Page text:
Memory Trends and HANA

If the Gartner estimates here are correct… then DRAM prices will fall 50% per year per year over the next several years… and then in 2015 non-volatile RAM (see the related articles below) will become generally available.

It has been suggested that memory prices will fall slower than data warehouses will grow (see here). That does not seem to be the case… and the combination of cheaper memory and then non-volatile memory will make in-memory databases like SAP HANA ever more compelling. In fact, as I predicted… and to their credit, Teradata is adding more memory (see here).

Related articles

Price/Performance of HANA, Exadata, Teradata, and Greenplum

Here is an attempt to build a Price/Performance model for several data warehouse databases.

Added on February 21, 2013: This attempt is very rough… very crude… and a little too ambitious. Please do not take it too literally. In the real world Greenplum and Teradata will match or exceed the price/performance of Exadata… and the fact that the model does not show this exposes the limitations of the approach… but hopefully it will get you thinking… – Rob

For price I used some $$/Terabyte numbers scattered around the internet. They are not perfect but they are close enough to make the model interesting. I used:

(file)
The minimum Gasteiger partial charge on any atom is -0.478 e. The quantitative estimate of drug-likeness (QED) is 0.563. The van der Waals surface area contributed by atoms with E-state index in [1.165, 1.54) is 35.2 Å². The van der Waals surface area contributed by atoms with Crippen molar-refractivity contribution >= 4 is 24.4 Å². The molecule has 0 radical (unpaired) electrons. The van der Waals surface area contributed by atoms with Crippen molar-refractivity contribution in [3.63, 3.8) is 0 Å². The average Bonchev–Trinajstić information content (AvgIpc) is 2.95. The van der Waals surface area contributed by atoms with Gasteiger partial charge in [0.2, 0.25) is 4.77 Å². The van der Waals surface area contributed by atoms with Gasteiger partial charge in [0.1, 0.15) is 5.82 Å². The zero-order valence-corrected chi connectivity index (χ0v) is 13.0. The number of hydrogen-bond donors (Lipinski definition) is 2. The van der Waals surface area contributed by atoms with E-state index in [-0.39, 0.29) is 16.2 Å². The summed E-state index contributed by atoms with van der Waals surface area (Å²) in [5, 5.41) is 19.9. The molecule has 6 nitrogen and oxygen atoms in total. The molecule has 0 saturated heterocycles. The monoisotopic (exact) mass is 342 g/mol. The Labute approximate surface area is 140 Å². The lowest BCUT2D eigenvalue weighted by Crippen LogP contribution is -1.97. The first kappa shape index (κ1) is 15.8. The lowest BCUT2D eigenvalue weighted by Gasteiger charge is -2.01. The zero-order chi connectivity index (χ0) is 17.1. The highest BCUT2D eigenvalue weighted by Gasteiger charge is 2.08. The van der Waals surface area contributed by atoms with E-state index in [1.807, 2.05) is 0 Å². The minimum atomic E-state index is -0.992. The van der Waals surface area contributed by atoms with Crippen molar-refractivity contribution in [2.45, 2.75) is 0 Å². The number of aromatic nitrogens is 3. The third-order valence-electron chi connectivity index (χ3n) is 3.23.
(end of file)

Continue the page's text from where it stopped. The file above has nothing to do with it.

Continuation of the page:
Database

$$/TB

HANA

$200,000

Exadata X3

$66,000

Teradata

$66,000

Greenplum

$30,000

Of these numbers the one that may be the furthest off is the HANA number. This is odd since I work for SAP… but I just could not find a good number so I picked a big number to see how the model came out. Please, for any of these numbers provide a comment and I’ll adjust.

For each product I used the high performance product rather than the product with large capacity disks…

I used latency as a stand-in for performance. This is not perfect either… but it is not too bad. I’ll try again some other time and add data transfer time to the model. Note that I did not try to account for advantages and disadvantages that come from the software… so the latency associated with I/O to spool/work  files is not counted… use of indexes and/or column store is not counted… compression is not counted. I’ll account for some of this when I add in transfer times.

I did try to account for cache hits when there is SSD cache in the configuration… but I did not give HANA credit for the work done to get most data from the processor caches instead of from DRAM.

For network latency I just assumed one round trip for each product…

For latencies I used the picture below:

The exception is that for products that use PCIe to access SSDs I cut the latency by 1/3 based on some input from a vendor. I could not find details on the latency for Teradata’s Bynet so I assumed that it is comparable with Infiniband and the newest 10GigE switches.

Here is what I came up with:

Database

Total Latency(ns) Price/Performance

Delta

HANA

90

1,800

HANA (2 nodes)

1190

23,800

13x

Exadata X3

2,054,523

13,559,854

7533x

Teradata

4,121,190

27,199,854

15111x

Greenplum

10,001,190